Pushin' On: UAB Spinal Cord Injury Model System Digital Newsletter Volume 35 | Number 1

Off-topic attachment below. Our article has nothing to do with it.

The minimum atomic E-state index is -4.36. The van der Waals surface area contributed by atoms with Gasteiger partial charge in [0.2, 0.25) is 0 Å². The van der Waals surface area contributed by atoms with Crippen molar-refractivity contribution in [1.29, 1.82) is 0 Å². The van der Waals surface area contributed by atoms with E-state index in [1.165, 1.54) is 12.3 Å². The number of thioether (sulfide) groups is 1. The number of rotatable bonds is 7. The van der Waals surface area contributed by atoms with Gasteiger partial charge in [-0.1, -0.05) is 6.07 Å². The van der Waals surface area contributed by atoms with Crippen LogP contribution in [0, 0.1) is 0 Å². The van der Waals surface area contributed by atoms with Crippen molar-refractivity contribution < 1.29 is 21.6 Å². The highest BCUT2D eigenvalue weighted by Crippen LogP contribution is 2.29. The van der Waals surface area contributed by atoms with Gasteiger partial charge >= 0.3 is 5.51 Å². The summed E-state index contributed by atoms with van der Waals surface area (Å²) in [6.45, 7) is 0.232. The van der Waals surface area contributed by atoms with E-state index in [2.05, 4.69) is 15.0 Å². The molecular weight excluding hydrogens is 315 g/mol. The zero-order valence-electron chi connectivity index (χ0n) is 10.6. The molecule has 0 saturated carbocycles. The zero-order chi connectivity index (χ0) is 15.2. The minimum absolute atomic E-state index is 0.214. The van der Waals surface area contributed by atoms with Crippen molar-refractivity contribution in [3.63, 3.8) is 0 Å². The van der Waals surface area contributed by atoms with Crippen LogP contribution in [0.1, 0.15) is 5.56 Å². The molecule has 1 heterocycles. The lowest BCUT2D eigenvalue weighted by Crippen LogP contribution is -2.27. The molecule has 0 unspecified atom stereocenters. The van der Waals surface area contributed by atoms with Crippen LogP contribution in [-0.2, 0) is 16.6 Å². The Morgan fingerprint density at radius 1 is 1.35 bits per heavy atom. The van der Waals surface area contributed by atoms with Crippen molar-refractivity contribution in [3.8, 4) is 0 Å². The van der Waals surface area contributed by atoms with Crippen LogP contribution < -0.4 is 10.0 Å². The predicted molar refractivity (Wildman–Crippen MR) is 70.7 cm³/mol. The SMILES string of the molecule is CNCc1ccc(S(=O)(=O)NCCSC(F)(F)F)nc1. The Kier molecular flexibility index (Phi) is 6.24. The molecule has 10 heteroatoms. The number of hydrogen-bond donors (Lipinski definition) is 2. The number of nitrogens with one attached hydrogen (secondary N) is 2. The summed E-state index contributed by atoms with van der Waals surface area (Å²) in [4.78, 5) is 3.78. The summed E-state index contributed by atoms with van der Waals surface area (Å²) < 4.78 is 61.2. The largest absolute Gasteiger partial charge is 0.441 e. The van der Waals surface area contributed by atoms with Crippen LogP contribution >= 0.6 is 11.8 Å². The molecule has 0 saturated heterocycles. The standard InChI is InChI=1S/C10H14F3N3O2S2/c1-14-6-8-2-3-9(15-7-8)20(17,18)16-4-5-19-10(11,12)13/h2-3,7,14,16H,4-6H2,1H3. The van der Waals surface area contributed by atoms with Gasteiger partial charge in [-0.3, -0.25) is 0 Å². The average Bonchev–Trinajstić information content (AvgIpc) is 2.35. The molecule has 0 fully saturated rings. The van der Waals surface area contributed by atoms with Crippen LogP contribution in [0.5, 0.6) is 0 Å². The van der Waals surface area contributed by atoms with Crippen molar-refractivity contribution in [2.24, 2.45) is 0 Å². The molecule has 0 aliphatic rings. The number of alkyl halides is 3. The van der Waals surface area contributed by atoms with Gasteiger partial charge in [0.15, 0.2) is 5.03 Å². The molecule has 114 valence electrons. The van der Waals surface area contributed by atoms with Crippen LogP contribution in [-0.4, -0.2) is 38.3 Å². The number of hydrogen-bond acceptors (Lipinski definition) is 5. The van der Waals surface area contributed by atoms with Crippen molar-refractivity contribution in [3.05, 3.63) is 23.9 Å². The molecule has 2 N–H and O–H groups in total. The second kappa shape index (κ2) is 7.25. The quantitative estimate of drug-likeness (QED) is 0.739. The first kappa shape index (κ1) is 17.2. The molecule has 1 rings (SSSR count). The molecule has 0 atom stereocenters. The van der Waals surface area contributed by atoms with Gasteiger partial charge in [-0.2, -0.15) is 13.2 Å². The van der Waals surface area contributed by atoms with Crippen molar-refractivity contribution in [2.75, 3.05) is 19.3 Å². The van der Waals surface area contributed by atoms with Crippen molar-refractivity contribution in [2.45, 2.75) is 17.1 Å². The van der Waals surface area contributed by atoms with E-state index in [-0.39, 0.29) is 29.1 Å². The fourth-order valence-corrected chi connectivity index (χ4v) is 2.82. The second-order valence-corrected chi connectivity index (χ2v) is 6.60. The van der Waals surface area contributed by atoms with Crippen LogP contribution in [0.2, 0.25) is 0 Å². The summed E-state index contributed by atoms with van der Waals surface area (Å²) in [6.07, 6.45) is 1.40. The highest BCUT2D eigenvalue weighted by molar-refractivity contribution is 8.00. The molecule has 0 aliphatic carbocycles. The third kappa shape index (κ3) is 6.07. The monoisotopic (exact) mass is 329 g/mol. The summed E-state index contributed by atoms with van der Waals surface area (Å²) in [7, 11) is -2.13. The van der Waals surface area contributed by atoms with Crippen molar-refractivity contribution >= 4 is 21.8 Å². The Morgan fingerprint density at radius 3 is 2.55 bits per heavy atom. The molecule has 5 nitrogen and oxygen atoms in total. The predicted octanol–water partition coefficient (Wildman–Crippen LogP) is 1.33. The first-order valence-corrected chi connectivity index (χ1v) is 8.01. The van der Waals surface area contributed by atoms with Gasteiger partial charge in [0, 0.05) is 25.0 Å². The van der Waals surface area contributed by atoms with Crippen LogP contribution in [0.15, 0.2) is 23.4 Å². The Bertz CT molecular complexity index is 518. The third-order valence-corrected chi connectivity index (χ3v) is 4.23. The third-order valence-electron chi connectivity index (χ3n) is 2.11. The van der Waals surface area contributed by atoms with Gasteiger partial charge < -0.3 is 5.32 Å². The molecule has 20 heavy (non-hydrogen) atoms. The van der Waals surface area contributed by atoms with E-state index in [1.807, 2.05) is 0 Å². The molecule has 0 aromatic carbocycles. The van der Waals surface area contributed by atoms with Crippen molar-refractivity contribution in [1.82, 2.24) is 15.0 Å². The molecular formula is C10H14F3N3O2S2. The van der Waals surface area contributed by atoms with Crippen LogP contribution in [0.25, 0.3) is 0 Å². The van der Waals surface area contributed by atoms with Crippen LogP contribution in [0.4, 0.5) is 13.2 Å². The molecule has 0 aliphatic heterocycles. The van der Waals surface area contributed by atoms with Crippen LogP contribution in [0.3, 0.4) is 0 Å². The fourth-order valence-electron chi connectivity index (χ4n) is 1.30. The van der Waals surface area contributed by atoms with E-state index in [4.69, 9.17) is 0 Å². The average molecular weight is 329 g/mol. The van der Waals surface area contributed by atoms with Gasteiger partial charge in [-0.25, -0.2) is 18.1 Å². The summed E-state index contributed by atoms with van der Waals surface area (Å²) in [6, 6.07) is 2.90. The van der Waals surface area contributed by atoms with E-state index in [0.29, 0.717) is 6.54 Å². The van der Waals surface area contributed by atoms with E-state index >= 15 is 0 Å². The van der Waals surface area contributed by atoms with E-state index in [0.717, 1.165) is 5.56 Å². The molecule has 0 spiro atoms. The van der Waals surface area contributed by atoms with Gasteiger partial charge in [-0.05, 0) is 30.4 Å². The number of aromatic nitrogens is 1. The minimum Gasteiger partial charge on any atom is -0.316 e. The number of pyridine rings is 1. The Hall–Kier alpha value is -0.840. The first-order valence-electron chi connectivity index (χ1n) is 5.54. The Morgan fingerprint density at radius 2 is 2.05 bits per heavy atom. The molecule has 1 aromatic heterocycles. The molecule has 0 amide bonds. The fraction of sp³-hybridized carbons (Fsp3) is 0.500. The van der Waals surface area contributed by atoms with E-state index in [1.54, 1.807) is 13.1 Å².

Pushin’ ON VOL 35 | NUM 1 2017 UAB Spinal Cord Injury Model System Digital Newsletter Headline News The University of Alabama at Birmingham Spinal Cord Injury Model System (UAB-SCIMS) provides Pushin’ On twice annually as an informational resource for people with spinal cord injury (SCI). UAB-SCIMS Program Director: Amie B McLain, MD Pushin’ On Editor: Phil Klebine, MA 529 Spain Rehabilitation Center 1717 6th Avenue South Birmingham, AL 35233-7330 Phone: 205-934-3283 TDD: 205-934-4642 Fax: 205-975-4691 WWW.UAB.EDU/SCI sciweb@uab.edu /UABSCIMS /UABSCIMS /UABSCIMS The contents of this publication were developed under a grant from the National Institute on Disability, Independent Living, and Rehabilitation Research (NIDILRR grant number 90SI5019). NIDILRR is a Center within the Administration for Community Living (ACL), Department of Health and Human Services (HHS). The contents of this publication do not necessarily represent the policy of NIDILRR, ACL, HHS, and you should not assume endorsement by the Federal Government. ©2017 University of Alabama Board of Trustees. The University of Alabama at Birmingham provides equal opportunity in education and employment. Mayo Clinic researchers have helped a man with spinal cord injury (SCI) move his paralyzed legs, stand and make step-like motions. To do this, researchers used electrical stimulation on the spinal cord and intense physical therapy. The 26-year-old patient was originally diagnosed with a T-6, motor complete, injury 3 years prior to participating in the research. The project began with the patient going through three physical therapy training sessions a week for 22 weeks. The therapy was needed to prepare his muscles for attempting tasks during spinal cord stimulation. Following the physical therapy, he underwent surgery to implant an electrode in the epidural space near the spinal cord below the injured area. The electrode was connected to a computer-controlled device under the skin in his abdomen. After a three-week recovery period from surgery, the patient resumed physical therapy with stimulation settings adjusted to enable movements. In the first two weeks, the device was able to send electrical current to the spinal cord, enabling him to intentionally create movement. This intentional, or volitional, movement meant the patient’s brain was sending a signal to motor neurons in his spinal cord to move his legs purposefully. Read more... Researchers at the University of Pittsburgh Human Engineering Research Laboratories (HERL) have developed new wheelchair that takes people where other powered wheelchairs have gone before: the water. The PneuChair (patent-pending) has some unique features that allow the chair to float and propel over water. First, it uses high-pressured air tanks for driving power instead of traditional heavy batteries. These compressed air tanks are similar to those to what firemen carry. The tanks also help serve as floating devices. Second, the PneuChair is controlled using simple, low-cost electronics instead of traditionally expensive electronics. These features cut the weight of the PneuChair to about 80 pounds. This is much light when compared with battery- operated chairs that usually weigh between 300 and 400 pounds. HERL was already working on a prototype of the PneuChair when it was contacted by Sports Outdoor and Recreation (SOAR). SOAR asked HERL for help in developing a powered mobility option for its new splash park, Morgan’s Wonderland. The Wonderland, located in San Antonio, TX, is an ultra-accessible family-fun park for children and adults with disabilities. The PneuChair will allow family members, regardless of age or ability, to beat the summer heat. “Their needs and our research were essentially an ideal match,” says Rory Cooper, HERL director and distinguished professor in the Department of Rehabilitation Science and Technology at Pitt. “The potential to open opportunities for people with disabilities who need powered mobility to access splash parks, water parks, beaches or pools is transformative.” Read More...